A wild news day for tech stocks, with Sony posting its first quarterly loss in 14 years and rumors running rampant that Microsoft will start laying off employees after all.
A week or so ago, Microsoft issued a statement saying that the company would avoid layoffs, and would instead focus on cutting back on contractors and not replacing employees who left the company. So much for that, apparently. But we’ll know for sure by January 22, the date of Microsoft’s next earnings call.
Strangely, some Wall Street types say that layoffs would be lousy for impacted employees, but good business for Microsoft. Paul Kedrosky, who writes the financially-themed Infectious Greed blog, tells Tech Ticker this morning that Microsoft is suffering through the same economy as everyone else. So even though the company has a history of not laying off employees, it should think again. “Wall Street would be as giddy as a school girl” if the rumors about layoffs at Microsoft were true. Technology is maturing, and Microsoft needs to accept it and fight the conventional wisdom that you invest more in research and development in a downturn, Kedrosky says.
Apple is also in the news again. This after Cit analyst Richard Gardner downgraded Apple on Tuesday, citing “a more conservative view of consumer spending”. That’s Wall Street-speak for “consumers are throwing nickels around like manhole covers these days”.
Gardner lowered his share price target to $132 from $153, but a closer review reveals that his stance is hardly a bearish one. He still calls for Apple to garner a profit of $1.42 per share for the dreaded fourth-quarter, even if the company fails to meet its sales estimates. And he still continues to slap a “buy” rating on Apple shares.
That’s why “relative” is such a key word on Wall Street these days, especially in the consumer technology sector. Yes, Apple may not sell as many iPhones as it has in previous quarters. Analysts expect iPhone shipments to fall below 4 million units for Q4, down from 6.9 million sold in the third-quarter of 2009. And true, most Wall Street analysts expect Apple’s earnings to fall by up to 15 cents per share (at about $1.13 per share).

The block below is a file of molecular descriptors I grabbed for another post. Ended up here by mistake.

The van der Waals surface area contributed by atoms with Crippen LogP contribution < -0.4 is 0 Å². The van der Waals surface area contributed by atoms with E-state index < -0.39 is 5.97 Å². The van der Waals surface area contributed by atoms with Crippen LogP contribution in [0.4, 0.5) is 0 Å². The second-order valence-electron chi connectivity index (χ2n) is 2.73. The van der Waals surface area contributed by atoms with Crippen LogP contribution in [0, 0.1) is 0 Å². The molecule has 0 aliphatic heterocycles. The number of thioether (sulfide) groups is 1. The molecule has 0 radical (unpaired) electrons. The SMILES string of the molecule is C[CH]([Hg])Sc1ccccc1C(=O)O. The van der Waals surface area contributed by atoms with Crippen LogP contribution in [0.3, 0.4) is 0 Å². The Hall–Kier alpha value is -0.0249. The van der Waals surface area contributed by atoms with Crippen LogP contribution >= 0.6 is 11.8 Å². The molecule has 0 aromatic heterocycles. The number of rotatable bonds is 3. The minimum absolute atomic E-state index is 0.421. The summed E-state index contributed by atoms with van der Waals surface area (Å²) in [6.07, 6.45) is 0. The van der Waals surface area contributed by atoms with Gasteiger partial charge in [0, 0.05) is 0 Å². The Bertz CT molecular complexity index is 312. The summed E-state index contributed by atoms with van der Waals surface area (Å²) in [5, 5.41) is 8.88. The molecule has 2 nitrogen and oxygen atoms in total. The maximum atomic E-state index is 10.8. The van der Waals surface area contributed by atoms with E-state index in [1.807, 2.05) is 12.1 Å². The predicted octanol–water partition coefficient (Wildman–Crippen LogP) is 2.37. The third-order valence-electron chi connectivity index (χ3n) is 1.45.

But compared to other technology companies, Apple isn’t doing so bad. Why? For starters, and as I reported last week, Apple was one of the few winners in last month’s disastrous holiday shopping season, thanks to its ubiquitous and highly popular iPod. The Financial Times reports that Apple iPods, traditionally accounting for up to 50% of Apple’s fourth-quarter revenues, enjoyed strong sales figures for December of ‘08. Analysts at the Consumer Electronics Association say that the iPod, going away, was the most “in demand” consumer choice this holiday season.
Amazon also reported that there were six iPods in its top 20 lists of bestseller list for consumer gift ideas in December, including the $230, 8GB iPod that is drawing crowds of budget-conscious buyers who still value quality. Says Michael Gartenberg, vice-president of Mobile Strategy at Jupitermedia. “In a down economy, people can be willing to spend more on a premium product because they don’t want to make the mistake of buying something that doesn’t meet their expectations or provide long-term value”.
Apple's leadership picture has stabilized, too. Two weeks ago, Apple saw its stock rise to $94 per share after CEO Steve Jobs did what many thought he should have done months ago and go public over his alleged health problems. (The company's stock has fallen back to $87 per share this week).
Investors don’t realize it, and maybe Jobs didn’t either, but stability at the helm is a big factor in a company’s stock price. Wall Street doesn’t like surprises so rumors about Jobs’ health may have held Apple’s stock back more than necessary.
Going public was a good move for both Steve Jobs and Apple. Most investors probably wished he’d done so sooner, but that’s just quibbling.
The leader at the helm is healthy, the company has the most popular consumer electronics devices on the marketplace, and has billions in cash to rise out the recession.
Not a bad picture in a tough economic climate. Unlike Microsoft, Apple seems to have a steadier hand on the wheel. But like I said above, Microsoft may be ready to take historic, if unfortunate steps, to change that picture.